El Lissitzky, revolutionary pioneer

the Soviet avant garde

CONTEMPORARY DESIGNERS ARE often unaware of constructivism and its impact on contemporary graphic design, probably due to Josef Stalin’s efficiency in eliminating all evidence of it in the Soviet Union.

“Books on all branches of knowledge,” 1924. Poster by Aleksandr Rodchenko.
The poster above was designed by El Lissitzky for the 1929 Russian Exhibition in Zurich. He called his painting style Proun and described it as an “interchange station between painting and architecture.”

One of its objectives was to combine words and images as a simultaneous experience on the printed page and in film. At the time, beginning in 1919, this was a radical approach. The school of artistic and architectural philosophy was in favour of using art for social purposes, and for the use of whatever material was available for utilitarian solutions to communication problems. In spite of the Iron Curtain, somehow Europe absorbed its ideas by osmosis.

Constructivism, and especially Lissitzky, juxtaposed words and pictures in a way that would give rise to photojournalism. Photomontage, photograms and superimposition – so familiar today in the movie poster – also potentiated the printed page.

cubism, futurism, dada, surrealism, De Stijl,
art deco

Before saying much more about him, some preliminaries: cubism, futurism, dada and surrealism were stepping stones between art nouveau and Lissitzky’s legacy.

Cyclist, 1913 by Natalia Goncharova, an example of futurism.

Cubism did not, however, owe anything to art nouveau other than a tip of the hat to Cézanne and the post-impressionists: it was a force of its own. Picasso and Braque dumped the illusion of three dimensions and brought design to the foreground. They stuck printed fragments on their paintings. They used printed and stencilled type which influenced typography.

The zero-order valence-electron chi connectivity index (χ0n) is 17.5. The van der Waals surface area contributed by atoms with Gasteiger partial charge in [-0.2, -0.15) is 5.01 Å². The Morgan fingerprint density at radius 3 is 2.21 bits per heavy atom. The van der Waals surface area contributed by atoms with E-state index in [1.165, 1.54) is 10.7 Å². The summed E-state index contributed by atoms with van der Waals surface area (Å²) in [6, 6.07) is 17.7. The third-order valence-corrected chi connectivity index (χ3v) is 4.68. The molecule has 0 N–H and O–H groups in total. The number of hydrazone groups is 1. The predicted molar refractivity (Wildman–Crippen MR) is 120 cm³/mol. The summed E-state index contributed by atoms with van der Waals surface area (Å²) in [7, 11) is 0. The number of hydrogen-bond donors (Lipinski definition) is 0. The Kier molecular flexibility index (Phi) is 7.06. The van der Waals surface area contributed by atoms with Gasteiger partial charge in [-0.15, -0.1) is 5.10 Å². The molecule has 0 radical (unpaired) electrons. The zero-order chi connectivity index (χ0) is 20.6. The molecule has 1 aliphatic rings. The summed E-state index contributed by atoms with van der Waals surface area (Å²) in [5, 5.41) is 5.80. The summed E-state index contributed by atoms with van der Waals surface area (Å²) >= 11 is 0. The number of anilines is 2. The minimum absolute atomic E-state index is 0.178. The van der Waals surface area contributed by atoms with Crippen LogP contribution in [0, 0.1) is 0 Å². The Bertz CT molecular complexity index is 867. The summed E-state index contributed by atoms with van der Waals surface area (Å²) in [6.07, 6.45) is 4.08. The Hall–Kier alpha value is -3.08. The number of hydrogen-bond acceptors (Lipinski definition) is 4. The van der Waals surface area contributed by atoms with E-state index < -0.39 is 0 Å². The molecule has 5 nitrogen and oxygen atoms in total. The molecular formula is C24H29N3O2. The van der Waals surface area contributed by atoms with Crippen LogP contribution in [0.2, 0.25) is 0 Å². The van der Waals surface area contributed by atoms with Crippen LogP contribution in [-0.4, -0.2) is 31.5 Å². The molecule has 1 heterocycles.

Two other painters of the cubist period should be mentioned: Piet Mondrian, who later was a principal member of the De Stijl group of painters (see “De Stijl: Mondrian, Oud and Van Doesburg”), and Kasimir Malevich. Cubism’s influence penetrated commercial art directly in the 1920s.

Futurism and dada appeared in the years before World War I in Italy. Futurism took inspiration from Marcel Duchamp whose picture Nude Descending a Staircase used a kind of frame-by-frame view of action in overlapping images. Among that group was the architect Sant’ Elia whose designs were harbingers of the art deco style (seen in the posters at left and below).

But dada morphed into surrealism; it was anarchistic, nihilistic, shocking, absurdist, anti-art. Contributors included the photographer Man Ray and the painter Max Ernst. By 1922 it was all over but surfaced again in Andy Warhol’s work in the 1960s and ’70s (see “Pop Art: Roy Lichtenstein and Andy Warhol”).

As so often happens in art history, war interrupted the flow of inspiration, but their ideas on Machine Age aesthetics survived in De Stijl and the Bauhaus after World War II, and became important elements in art deco, hence its significance to graphic design because it freed typography from the rectilinear box and made letterforms an element of visual experience, breaking the mould.

Afterwards, it would be up to the Bauhaus to bring order to the chaos without losing the freedom that dada sought. Another post will feature the contribution of the Bauhaus designers to contemporary graphic design (see “The Bauhaus and The International Style”).

Surrealism also deserves a post of its own, but suffice it to say for now that because it was informed largely by Sigmund Freud’s ideas about the unconscious mind and its expression in dream imagery, hidden motivation and emotional response, it had an especially strong influence on visual communication, particularly illustration, in advertising.

El brings it on

El Lissitzky’s famous 1924 poster for Pelikan Inks in Germany which pioneered the use of the photogram in graphic design; note the reference to cubism with the stencilled type.

The influential Russian studied with Marc Chagall, worked with Malevich, and hung out with the De Stijl and Bauhaus designers in Europe. A visionary, he broke the confines of convention in typography and emphasized continuity of design rather than individual pages, ideas that later developed into design grid systems. Print media and websites are rarely constructed without them. Fifty years ahead, he foresaw the use of photography in graphic design and how photomechanical methods would free designers from dependence on lead type and the metal engravings of traditional printing technology.

~ Robert Grey

You Can Have It So Much Better (2005), graphic design by Matthew Cooper.


At left is a twenty-first-century homage to constructivism, in particular Rodchenko, an album cover for Scottish indie rock band Franz Ferdinand.